Vodka is a neutral grain spirit, can be made from an array of agricultural products, including beets, but most have a corn base (‘most’ being ‘most’ less expensive Vodkas). See a list of leading vodkas and their grain base below. It’s a given that drinking a Vodka martini requires a first rate Vodka. The roiling question is, when you mix Vodka with tonic, is good Vodka detectable or does the tonic make the quality of the Vodka irrelevant? I’m not a Vodka drinker. What’s your opinion? See how to make a perfect Vodka martini in the video below.
One of the distinctions of Vodka versus Whiskey/Bourbon is that Vodka needs no aging, no toasted oak barrels.
While we tend to think that Vodka has no distinctive characteristics, quality Vodkas definitely do have their own personalities, mostly evident in the mouth feel and the degree of sweetness or lack thereof. See some tasting notes below that you may or may not agree with.
There are many, many premium vodkas, which will be a story for another time. The following are considered some of the best-selling Vodkas in the U.S.
Best Selling Premium Vodkas:
Absolut (Sweden) – made from “winter” wheat, 80 proof
Belvedere (Poland) – made from Polish rye. No final filtration, 80 proof
Chopin (Poland) – made from potatoes, 80 proof
Grey Goose (France) – made from wheat, 80 proof
Ketel One (Holland) – made from wheat, 80 proof
Skyy (California) – made from Midwestern grains (gluten-free), 80 proof
Smirnoff (Russia) – made from corn, 70 proof
Stolichnaya (Russia) – made from “winter” wheat, 80 proof
Van Gogh (Holland) – made from small batches of wheat, corn and barley, 80 proof
Here are some tasting notes of the most popular Vodkas, along with the source:
Absolut: an oily, silky sweet texture
Stolichnaya: clean and watery with an almost medicinal finish
Source: Russian Life
Grey Goose: The liquor has a smoky aroma, with hints of mint and grain. The flavor is off-dry, has a moderate bite and has notes of wheat and cocoa bean. ‘Spirits Journal’ gave Grey Goose a 4-star rating, and the vodka was rated #1 by the Beverage Testing Institute of Chicago, receiving a rating of 96 out of a possible 100.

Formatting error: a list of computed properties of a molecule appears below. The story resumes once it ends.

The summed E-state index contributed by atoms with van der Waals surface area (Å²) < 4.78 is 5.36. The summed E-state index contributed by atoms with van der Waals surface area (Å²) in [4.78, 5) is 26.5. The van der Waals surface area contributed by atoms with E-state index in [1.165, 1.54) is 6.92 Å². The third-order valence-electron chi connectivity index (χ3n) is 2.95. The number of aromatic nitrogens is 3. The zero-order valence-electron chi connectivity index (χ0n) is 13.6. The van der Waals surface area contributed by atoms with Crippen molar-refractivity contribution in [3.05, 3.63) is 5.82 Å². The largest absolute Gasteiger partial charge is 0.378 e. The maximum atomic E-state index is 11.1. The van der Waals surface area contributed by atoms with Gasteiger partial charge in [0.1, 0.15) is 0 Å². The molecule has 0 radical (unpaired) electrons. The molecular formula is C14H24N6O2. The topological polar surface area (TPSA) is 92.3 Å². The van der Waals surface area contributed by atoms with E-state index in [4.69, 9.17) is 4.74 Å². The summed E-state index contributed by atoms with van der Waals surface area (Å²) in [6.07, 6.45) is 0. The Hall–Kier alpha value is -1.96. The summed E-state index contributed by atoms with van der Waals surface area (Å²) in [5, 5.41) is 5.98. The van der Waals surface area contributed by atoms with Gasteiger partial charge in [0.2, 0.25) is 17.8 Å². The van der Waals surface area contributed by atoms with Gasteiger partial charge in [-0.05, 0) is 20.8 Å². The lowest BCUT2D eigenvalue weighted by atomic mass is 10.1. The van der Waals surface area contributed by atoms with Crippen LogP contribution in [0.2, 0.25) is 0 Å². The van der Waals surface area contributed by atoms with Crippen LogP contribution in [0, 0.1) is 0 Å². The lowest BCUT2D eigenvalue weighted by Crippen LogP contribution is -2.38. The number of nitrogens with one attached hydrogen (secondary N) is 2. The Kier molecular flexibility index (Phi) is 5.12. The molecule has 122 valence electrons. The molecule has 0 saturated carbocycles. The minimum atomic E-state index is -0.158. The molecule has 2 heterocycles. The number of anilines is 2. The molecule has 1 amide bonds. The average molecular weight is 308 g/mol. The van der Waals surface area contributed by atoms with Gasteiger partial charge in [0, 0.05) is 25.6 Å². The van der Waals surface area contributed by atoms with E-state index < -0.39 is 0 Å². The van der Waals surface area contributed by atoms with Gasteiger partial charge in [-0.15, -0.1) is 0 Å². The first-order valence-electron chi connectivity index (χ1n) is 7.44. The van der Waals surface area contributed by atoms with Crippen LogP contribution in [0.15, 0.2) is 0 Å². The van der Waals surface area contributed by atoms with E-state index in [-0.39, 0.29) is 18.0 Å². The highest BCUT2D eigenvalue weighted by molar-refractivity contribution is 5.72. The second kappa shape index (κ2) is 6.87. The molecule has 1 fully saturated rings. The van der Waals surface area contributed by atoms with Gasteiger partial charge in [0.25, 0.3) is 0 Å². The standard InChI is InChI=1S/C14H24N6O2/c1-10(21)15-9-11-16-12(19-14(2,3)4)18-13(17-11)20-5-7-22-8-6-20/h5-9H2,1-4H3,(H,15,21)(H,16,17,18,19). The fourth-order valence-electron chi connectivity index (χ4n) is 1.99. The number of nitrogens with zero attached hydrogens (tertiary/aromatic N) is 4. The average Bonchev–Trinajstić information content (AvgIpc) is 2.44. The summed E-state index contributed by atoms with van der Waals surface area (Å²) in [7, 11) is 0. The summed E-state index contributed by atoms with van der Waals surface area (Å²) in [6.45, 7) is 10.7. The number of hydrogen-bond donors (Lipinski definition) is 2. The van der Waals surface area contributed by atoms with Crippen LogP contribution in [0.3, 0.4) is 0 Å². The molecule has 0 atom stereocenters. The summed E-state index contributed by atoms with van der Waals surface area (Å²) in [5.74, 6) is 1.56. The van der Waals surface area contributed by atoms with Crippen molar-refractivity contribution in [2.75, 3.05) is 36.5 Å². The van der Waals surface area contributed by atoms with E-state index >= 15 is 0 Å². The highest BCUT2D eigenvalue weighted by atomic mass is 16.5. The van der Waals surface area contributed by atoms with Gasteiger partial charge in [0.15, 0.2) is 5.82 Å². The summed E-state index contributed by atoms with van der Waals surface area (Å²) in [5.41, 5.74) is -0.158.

Ketel One: It is mildly spicy and slightly sweet with a rich texture and a long citrusy finish. ‘Kindred
Spirits’ says it is one of the ‘most complex and multilayered unflavored vodkas in the marketplace,’ and gave the vodka a 4-star rating (highly recommended). ‘Wine Enthusiast’ gives it 87 points. Ketel One was the winning vodka in Russian Life magazine’s 1998 International Vodka Taste Off.
Skyy: This produces an extremely clean, satiny and refined vodka. Nuances of cocoa and grain flavors and some tropical fruit tones. A light but not lightweight vodka. ‘Kindred Spirits’ gives it a 3-star (recommended) rating.
Stolichnaya: ‘Kindred Spirits’ describes it as ‘potent, kicky…’ with ‘deep licorice and herbal flavors’ and gives it a 3-star rating (recommended). Smoky with a touch of fruit. ‘Wine Enthusiast’ gives it 87 points.
Absolut: a distinctly sweet and vanilla nose. It’s soft and pleasant and extremely inviting. The entry is very soft and sweet with distinct vanilla tones backed by very soft and subtle grain tones. There’s very little heat with this vodka and the finish is as smooth and easy as the entry. After drinking vodka “A” we had a distinctly sweet taste left in our mouth. It’s an affable vodka and one we’d absolutely consider drinking.
Grey Goose: a more grainy nose, with a little bit of a floral, fruity undertone, but very subtle. The entry is much more grain forward, big taste with nice floral mid tones. There’s a little bite in the finish and the grain flavor really lingers as the heat fades and leads to a nice cool clean mouth. With this vodka you get less vanilla and more grain. There’s a nice complexity, and again it’s a vodka we’d definitely drink again.
Smirnoff: a very subtle nose with just a hint of grain. The entry of this vodka is soft with some nice vanilla notes that pair with an undertone of grain notes. This vodka has an inherently clean feeling in the mouth and the finish carries the flavor along with a nice cool and clean finish. This vodka captures some of the great sweet tones from vodka “A” [Absolut] and the complexity of “B” [Grey Goose], and a little bolder on the finish.
Chopin: Behold, a potato vodka of the highest order. A little oily, with a hint of lemon-lime when you swish it around in your mouth, Chopin delivers just enough burn on the way down the gullet to reinforce the notion that you are, in fact, a grown-up drinking a big-people drink. Source: Gayot
Grey Goose: …pure vodka deliciousness. Source: Gayot
Ketel One: One the nose, Ketel One demonstrates the aromas of citrus and clean grainy bread dough. In the mouth, the presence of slightly toasted grain is quite pleasant and mixes with hint of Meyer lemon and also of black pepper that fades rather nicely on the finish. The finish is slightly dry with just a bit of vaporous heat to it. It is a weighty vodka on the tongue, which I like, as it has a noticeable thickness and viscosity about it. Source: Mix Pour Sip
Van Gogh: Clear, on swirling it leaves a thick clear coat on the inside of the glass and shows some legs. Spicy grain, no harsh esters or off smells to it. Creamy, almost thick smell to it denoting a good grain body and no off notes. Slightly spicy, nice mouth feel, appropriate, mild heat to finish. Nicely done. Silky, slightly oily body to it even at room temperature. Chilled, it is viscous as a mineral oil. Be careful. Works well in all the usual vodka drinks, wonderful body and slightly sweet taste make it very versatile choice – even for vodka. Source: Spirits Review